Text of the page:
Each month the Action Against Hunger Nutrition Officer develops a full, detailed lesson plan and trains each PM Nutrition Assistant to deliver the sessions to their groups. Topics include: maternal nutrition and the importance of a balanced diet (including micronutrient supplementation), breastfeeding and complementary feeding across age groups, good hygiene practices, and growth monitoring and promotion. Each session opens by exploring existing knowledge from the group about the theme of the month. The Nutrition Assistant then delivers the lesson, actively encouraging questions and exchange of experiences and concerns, seeks additional information, explains any risks of current practices and provides a counselling card for follow-up discussions.
Areas of new knowledge cited across groups as helpful included various breastfeeding positions; how to determine the consistency of the porridge (i.e. not making it too watery); how to tell if the baby is unhealthy (e.g. rashes) and if/when they should seek treatment; practices to improve personal hygiene (including critical times to wash hands); and which types of food fall into each food group, including what this means for nutrition overall. Anecdotal feedback showed that the women enjoyed learning new recipes and using them in home cooking and discussed lesson topics with non-beneficiary community members after the sessions.
Main influencing factors
The Action Against Hunger case study identified several factors which appear to have a strong influence on the PM groups, including:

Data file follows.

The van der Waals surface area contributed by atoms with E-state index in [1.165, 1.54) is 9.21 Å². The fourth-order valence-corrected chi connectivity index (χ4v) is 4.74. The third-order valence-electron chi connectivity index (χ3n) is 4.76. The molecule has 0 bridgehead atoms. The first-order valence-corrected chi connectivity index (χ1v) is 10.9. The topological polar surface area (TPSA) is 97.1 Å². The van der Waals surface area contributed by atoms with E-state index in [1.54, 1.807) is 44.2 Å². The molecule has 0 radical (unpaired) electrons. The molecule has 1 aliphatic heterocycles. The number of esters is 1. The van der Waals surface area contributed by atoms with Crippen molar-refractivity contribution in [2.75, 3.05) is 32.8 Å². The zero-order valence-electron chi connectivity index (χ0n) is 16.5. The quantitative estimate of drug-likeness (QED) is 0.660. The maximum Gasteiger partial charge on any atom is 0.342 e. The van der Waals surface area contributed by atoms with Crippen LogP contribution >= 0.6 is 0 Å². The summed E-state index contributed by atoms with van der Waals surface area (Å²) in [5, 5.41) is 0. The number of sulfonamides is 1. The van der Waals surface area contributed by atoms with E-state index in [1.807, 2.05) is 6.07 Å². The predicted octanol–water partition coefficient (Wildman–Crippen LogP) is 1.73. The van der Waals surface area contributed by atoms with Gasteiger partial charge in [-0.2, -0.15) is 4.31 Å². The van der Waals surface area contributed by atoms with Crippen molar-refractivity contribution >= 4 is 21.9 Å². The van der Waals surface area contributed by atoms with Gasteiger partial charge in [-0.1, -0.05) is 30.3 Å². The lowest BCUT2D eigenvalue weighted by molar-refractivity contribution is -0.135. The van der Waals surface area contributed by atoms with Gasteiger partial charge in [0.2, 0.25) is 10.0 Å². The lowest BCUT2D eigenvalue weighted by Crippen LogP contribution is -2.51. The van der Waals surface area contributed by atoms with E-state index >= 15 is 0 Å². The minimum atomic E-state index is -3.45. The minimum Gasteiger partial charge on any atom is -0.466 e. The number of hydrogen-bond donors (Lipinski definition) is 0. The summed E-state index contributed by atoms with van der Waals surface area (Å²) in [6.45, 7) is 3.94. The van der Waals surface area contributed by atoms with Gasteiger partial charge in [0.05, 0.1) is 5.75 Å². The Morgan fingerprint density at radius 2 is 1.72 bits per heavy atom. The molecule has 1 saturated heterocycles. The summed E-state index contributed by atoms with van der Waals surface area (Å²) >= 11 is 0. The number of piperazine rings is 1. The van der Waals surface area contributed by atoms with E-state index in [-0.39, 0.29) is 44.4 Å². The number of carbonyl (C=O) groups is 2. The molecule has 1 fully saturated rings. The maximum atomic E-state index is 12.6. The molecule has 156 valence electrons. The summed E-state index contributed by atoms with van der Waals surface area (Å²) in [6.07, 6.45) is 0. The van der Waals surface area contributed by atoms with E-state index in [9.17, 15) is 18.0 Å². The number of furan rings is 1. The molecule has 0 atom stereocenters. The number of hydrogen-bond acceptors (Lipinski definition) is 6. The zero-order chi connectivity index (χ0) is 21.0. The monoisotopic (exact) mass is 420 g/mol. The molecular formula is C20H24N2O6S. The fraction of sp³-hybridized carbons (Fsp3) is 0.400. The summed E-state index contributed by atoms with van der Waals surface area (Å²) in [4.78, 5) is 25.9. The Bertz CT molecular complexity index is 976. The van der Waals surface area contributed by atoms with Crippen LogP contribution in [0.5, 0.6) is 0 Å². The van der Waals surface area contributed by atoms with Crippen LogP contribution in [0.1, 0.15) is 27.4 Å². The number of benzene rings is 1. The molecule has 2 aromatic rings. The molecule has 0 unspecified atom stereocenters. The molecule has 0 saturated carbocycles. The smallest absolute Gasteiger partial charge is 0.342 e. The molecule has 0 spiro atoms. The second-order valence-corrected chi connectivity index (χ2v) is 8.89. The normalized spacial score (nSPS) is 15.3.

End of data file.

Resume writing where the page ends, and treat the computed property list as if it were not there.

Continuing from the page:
There is evidence that some food sharing is occurring in the groups, usually with elderly women or other mothers’ children who visit during mealtimes; the extent of this is unknown. Sharing appears to occur most in neighbourhoods whose populations have highly mixed places of origin or where there are high numbers of women who meet the target criteria who are not enrolled in a PM group. The children of these women who receive food can be counted as indirect beneficiaries. Given the nature of sharing and the near inevitability of some sharing, cultural practices and expectations, implementing agencies must take this into account when designing and monitoring programmes of this type.
Place of origin
One key area of learning was the diversity of community composition across the intervention area and how this affected group dynamics. In some groups, households were from the same place of origin with some type of familial relationship; in others, people were of diverse origin with few familial ties. Where women came from diverse backgrounds, social ties appeared to be strengthened by the peer support of a PM group, especially when women had lost their husbands. In heterogeneous communities, staff observed higher levels of conflict within the group. This will be an important area for future projects to explore in displacement contexts, relating not only to targeting but also to overall implementation, management and sustainability of the PM groups in practice.